12 Simple Time Management Strategies Working Parents Swear By

These tactics helped parents manage their time better during the pandemic months. Maybe they can help you, too.

Time management was always a crucial skill for parents to develop. But once the pandemic began, it became even more so. Suddenly, work, school, and home life were fused together. Parents were forced to find ways to balance everything, to tweak their schedules, to adopt new rituals, to lean into the new way of doing things. That meant trying and eventually adopting new time management strategies and tactics. Now, months later, what worked? We asked a dozen dads to tell us some of the small time management strategies they implemented that made a big difference. From tried and true strategies like timeboxing to simple suggestions like writing down tomorrow’s priorities the night before, here’s what they shared.

1. I Do “Homework” With My Kids

Michael, father of two, Pennsylvania

“My job requires a lot of work off the clock. So, I make a point to do it at the same time my kids are doing their homework. We all sit at the kitchen table, they do their schoolwork, and Daddy does his work work. It’s been a great way to keep myself honest in terms of dedicating and managing my time with work, and it seems like it’s setting a good example for my kids. If I finish early, I stick around and help them. Then we all get to relax together. It’s a great system.”

2. I Live by the Before-Bed To-Do List

Darryl, father of three, Ohio

“Before I go to bed, I look back on the day and write down the five most important things that come to mind at that moment. I’m usually pretty sharp right before bed, so I’m able to think back and remember, ‘Oh, yeah, I forgot to email so-and-so.’ So that’ll go on the list. ‘Or, I need to order more supplies based on sales today.’ I limit it to five so it’s not too overwhelming, and then I know exactly what I need to knock out when the day starts in the morning, and before the house starts stirring with virtual classes, my wife also working from home, and just the general chaos of everyday life. Waking up with a purpose helps me manage my time.”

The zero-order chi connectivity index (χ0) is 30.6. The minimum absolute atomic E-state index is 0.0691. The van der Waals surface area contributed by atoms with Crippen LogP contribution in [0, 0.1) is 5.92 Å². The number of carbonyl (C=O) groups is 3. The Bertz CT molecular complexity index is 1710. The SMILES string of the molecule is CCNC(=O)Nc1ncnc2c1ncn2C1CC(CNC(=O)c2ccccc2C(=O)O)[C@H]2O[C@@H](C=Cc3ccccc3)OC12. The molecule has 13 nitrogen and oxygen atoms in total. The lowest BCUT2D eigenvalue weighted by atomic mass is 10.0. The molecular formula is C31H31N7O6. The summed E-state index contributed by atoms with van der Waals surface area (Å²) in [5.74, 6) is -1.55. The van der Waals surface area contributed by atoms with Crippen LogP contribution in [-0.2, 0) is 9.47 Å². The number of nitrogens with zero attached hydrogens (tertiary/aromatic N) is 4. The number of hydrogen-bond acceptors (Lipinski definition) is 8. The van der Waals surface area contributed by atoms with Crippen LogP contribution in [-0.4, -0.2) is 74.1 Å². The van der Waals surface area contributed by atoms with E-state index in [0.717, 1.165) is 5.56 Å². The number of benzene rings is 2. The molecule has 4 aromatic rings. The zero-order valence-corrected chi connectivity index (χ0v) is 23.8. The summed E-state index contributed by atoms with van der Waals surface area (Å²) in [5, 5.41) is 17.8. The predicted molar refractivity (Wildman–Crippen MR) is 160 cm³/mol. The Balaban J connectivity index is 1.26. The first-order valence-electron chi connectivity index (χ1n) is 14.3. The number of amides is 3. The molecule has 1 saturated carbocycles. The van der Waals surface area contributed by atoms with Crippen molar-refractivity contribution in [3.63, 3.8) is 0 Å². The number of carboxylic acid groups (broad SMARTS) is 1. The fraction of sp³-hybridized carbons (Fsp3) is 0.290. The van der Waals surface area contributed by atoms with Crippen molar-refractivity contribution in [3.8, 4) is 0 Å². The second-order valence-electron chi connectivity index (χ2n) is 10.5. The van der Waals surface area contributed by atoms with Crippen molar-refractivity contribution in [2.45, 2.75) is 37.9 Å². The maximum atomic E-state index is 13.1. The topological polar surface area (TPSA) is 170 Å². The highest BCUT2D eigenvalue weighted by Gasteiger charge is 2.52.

3. I Use a Virtual Assistant

Brian, father of three, New York

“Sort of. It’s an app called Focus Booster. At the office, I had an assistant who would remind me of meetings or, better yet, pull me out of meetings when I needed to be. Since we’ve gone virtual, it’s a little more tricky to organize a schedule so precisely. This app is basically a virtual assistant that sets timers, starts meetings, and tracks my productivity throughout the week. So, I schedule my work stuff, but also alarms for breaks, lunch, checking in with the kids, etc. It’s been really interesting — and surprising — to see how much time gets devoted to certain things, and it’s been incredibly helpful in helping me manage my time better.”

4. I Finally Learned to Silence Social Media

Jason, father of four, Connecticut

“There’s really no point for me to have social media open during my work day. At best, it’s one or two funny memes a day. At worst, it’s a rabbit hole I fall down and waste plenty of time climbing out of. I figured out how to mute it – or snooze it, or block it, or whatever – during my regular work hours, and it’s really helped me make better use of my time. That little ‘Your time limit on Instagram has expired’ is really telling, because then it asks, ‘Would you like to open it anyway?’ It’s like a speed bump made of guilt that usually keeps me on track for the day. And with four kids, I really don’t have time to waste.”

5. I Save Calls Until After 11 am

Anthony, father of one, California

“That time is just arbitrary, but I’ve realized how much I hate making and taking calls at home in the morning. There’s something that feels especially intrusive and annoying about it. So, I made a rule not to take any calls — or Zoom meetings — until after 11 am. That way, I can dedicate the first three or four hours of my day strictly to work I need to get done, and make sure the house is running smoothly before the afternoon. It’s worked much better in terms of not having to interrupt conversations by saying, ‘Sorry, my daughter can’t get on WiFi for school. BRB.’ I try to deal with all that stuff early in the morning, make sure things are as locked down as possible, then reemerge from my cocoon of solitude to deal with the rest of the day.”

6. I Stopped Following a Rigid Schedule

James, father of four, North Carolina